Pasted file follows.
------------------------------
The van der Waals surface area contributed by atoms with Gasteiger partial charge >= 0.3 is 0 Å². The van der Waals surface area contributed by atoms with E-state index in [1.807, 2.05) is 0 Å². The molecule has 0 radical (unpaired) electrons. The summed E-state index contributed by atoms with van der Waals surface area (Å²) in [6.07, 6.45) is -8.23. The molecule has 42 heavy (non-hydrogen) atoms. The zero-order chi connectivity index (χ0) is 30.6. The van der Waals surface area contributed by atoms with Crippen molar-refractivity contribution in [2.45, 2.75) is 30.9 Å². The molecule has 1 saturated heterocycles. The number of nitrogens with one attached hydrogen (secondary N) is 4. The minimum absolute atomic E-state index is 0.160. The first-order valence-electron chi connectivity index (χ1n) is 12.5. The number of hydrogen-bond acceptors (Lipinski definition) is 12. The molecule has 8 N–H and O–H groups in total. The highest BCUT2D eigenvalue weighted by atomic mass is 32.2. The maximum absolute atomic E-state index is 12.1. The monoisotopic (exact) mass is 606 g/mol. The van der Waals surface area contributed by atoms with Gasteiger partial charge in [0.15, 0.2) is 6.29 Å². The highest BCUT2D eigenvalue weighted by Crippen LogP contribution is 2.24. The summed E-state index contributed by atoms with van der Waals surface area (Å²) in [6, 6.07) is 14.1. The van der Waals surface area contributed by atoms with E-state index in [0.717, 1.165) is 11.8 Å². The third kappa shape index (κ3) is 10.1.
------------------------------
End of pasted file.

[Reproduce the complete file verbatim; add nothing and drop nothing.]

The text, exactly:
The van der Waals surface area contributed by atoms with Gasteiger partial charge >= 0.3 is 0 Å². The van der Waals surface area contributed by atoms with E-state index in [1.807, 2.05) is 0 Å². The molecule has 0 radical (unpaired) electrons. The summed E-state index contributed by atoms with van der Waals surface area (Å²) in [6.07, 6.45) is -8.23. The molecule has 42 heavy (non-hydrogen) atoms. The zero-order chi connectivity index (χ0) is 30.6. The van der Waals surface area contributed by atoms with Crippen molar-refractivity contribution in [2.45, 2.75) is 30.9 Å². The molecule has 1 saturated heterocycles. The number of nitrogens with one attached hydrogen (secondary N) is 4. The minimum absolute atomic E-state index is 0.160. The first-order valence-electron chi connectivity index (χ1n) is 12.5. The number of hydrogen-bond acceptors (Lipinski definition) is 12. The molecule has 8 N–H and O–H groups in total. The highest BCUT2D eigenvalue weighted by atomic mass is 32.2. The maximum absolute atomic E-state index is 12.1. The monoisotopic (exact) mass is 606 g/mol. The van der Waals surface area contributed by atoms with Gasteiger partial charge in [0.15, 0.2) is 6.29 Å². The highest BCUT2D eigenvalue weighted by Crippen LogP contribution is 2.24. The summed E-state index contributed by atoms with van der Waals surface area (Å²) in [6, 6.07) is 14.1. The van der Waals surface area contributed by atoms with E-state index in [0.717, 1.165) is 11.8 Å². The third kappa shape index (κ3) is 10.1.